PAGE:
Judge Lawrie in sentencing Timmins in his absence said: “The offences are of varying gravity, and they all involved one woman. These offences pivoted around the very short intense relationship between the victim and Timmins. She was emotional and Timmins played on her vulnerability from the outset and took ruthless advantage of her for his own controlling ends.

“The offences took place over a six-month period. His behaviour can additionally be summarised as including threats to burn her house down, strangulation, threats of violence to her, acts of violence towards her, jealousy, possessiveness, financial manipulation and control of her behaviour, including where she goes and what she wears.

“It is fortunate that no long-lasting physical harm was caused to the victim, but there has clearly been enduring psychological harm caused to her by his behaviour.

“Whilst Timmins was in prison on remand the victim received a letter from him saying he loved her and not to give up on them, before asking her not to be a snitch.

“A second letter was then quickly sent to her where he goes on to say that he doesn’t care and adds ‘I’m in here and it was down to you’. He then ends the letter stating, ‘you’ll also only be in trouble if you snitch or cause it yourself. I’m in jail - what else can they do, lol?

“This communication has to judged in the context of a brief relationship hallmarked by threats and use of actual violence and clear coercive approach..

“Timmins has nine previous convictions for 20 offences .  A number of those offences are abusive and exploitative in nature over relationships with various partners.

“Timmins refuses to recognise that his violent and threatening behaviour was unacceptable. Timmins clearly present a significant risk to members of the public with whom he enters into a relationship with. I am satisfied therefore that he does present a significant risk of harm to others and that he is dangerous in the eyes of the law.

“Individually and collectively these offences are so serious that only a custodial sentence can be justified. The least possible sentence I can impose having regard to the seriousness of the offences is a prison term of 12 years. This will be further extended for three years because of his dangerousness.”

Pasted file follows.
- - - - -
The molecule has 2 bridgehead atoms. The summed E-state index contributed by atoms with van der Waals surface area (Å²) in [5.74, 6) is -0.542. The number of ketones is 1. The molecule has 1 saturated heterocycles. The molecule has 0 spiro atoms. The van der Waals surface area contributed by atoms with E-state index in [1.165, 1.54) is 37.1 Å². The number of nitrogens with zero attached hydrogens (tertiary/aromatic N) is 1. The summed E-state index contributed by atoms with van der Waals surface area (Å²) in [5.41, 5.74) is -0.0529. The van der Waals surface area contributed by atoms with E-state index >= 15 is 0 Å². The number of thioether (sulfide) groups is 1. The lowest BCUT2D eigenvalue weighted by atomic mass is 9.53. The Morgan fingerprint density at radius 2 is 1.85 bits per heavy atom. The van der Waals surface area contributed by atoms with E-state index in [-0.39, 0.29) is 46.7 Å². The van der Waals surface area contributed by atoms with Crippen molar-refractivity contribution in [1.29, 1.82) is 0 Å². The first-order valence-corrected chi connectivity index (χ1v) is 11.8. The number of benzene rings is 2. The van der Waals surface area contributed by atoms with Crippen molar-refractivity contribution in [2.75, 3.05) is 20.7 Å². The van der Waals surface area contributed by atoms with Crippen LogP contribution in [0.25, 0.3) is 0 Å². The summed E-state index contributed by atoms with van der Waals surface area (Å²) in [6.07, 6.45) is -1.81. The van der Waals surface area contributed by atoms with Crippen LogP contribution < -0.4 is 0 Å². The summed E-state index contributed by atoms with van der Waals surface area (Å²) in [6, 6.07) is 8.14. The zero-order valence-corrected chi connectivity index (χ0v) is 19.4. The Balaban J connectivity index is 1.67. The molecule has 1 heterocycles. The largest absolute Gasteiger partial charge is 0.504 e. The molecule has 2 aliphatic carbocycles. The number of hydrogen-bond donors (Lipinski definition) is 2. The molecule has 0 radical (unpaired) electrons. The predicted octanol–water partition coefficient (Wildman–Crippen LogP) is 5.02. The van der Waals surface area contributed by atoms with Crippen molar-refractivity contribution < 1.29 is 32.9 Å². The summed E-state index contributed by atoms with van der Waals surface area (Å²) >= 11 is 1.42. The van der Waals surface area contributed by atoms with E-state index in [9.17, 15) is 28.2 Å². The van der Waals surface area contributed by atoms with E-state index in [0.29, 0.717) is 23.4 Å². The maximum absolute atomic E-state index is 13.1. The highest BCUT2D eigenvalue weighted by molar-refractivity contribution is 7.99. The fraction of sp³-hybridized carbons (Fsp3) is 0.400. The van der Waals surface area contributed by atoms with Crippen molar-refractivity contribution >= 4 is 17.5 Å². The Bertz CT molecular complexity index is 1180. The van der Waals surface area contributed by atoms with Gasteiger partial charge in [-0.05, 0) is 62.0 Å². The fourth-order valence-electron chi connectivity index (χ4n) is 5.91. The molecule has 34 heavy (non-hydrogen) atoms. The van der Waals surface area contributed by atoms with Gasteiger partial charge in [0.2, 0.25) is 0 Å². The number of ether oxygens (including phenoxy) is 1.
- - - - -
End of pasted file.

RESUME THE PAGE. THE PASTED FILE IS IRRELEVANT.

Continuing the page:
The judge imposed a lifelong Sex Offenders registration requirement on Timmins and made a restraining order barring him from contacting two women by any means.”

Detective Constable Emma Jackson, who was given a commendation by Judge Lawrie for her work on the case, said after the hearing: “The victim has been so courageous in coming forward and supporting this case from the on-set of the investigation through the criminal justice process to its conclusion today.

“She has described, in very honest detail, the impact that this horrific offending has had on her.

“She has shown incredible strength and bravery and has received acknowledgment for what she was subjected to and I hope she can now begin to rebuild her life.

“I would also like to acknowledge the victim’s friends who recognised what was happening to her, took positive action and have shown immense support to her throughout the process.

“Timmins has shown no remorse for his offending against her, refusing to attend sentencing, and has continued to try and intimidate her to prevent him being brought to justice.

“The offending against this victim was incredibly serious, which has been recognised by the Courts today.

“Coercive control is a relatively new criminal offence but one that we take extremely seriously. It can be subtle, pervasive and hugely degrading, damaging the emotional and physical wellbeing of a victim.

“We encourage everyone to be aware of it and look out for it, whether in your own relationship, or the relationships of family or friends.

“If you recognise the signs, please call us or seek help from a third party like Gloucestershire Rape and Sexual Assault Clinic.”

Robert Readfern, the prosecuting lawyer from the Crown Prosecution Service, said: “The victim really should be commended for her bravery in not only reporting the case but seeing it through to the end despite her clear fear of repercussions.

"Her determination and courage has really allowed justice to be done.”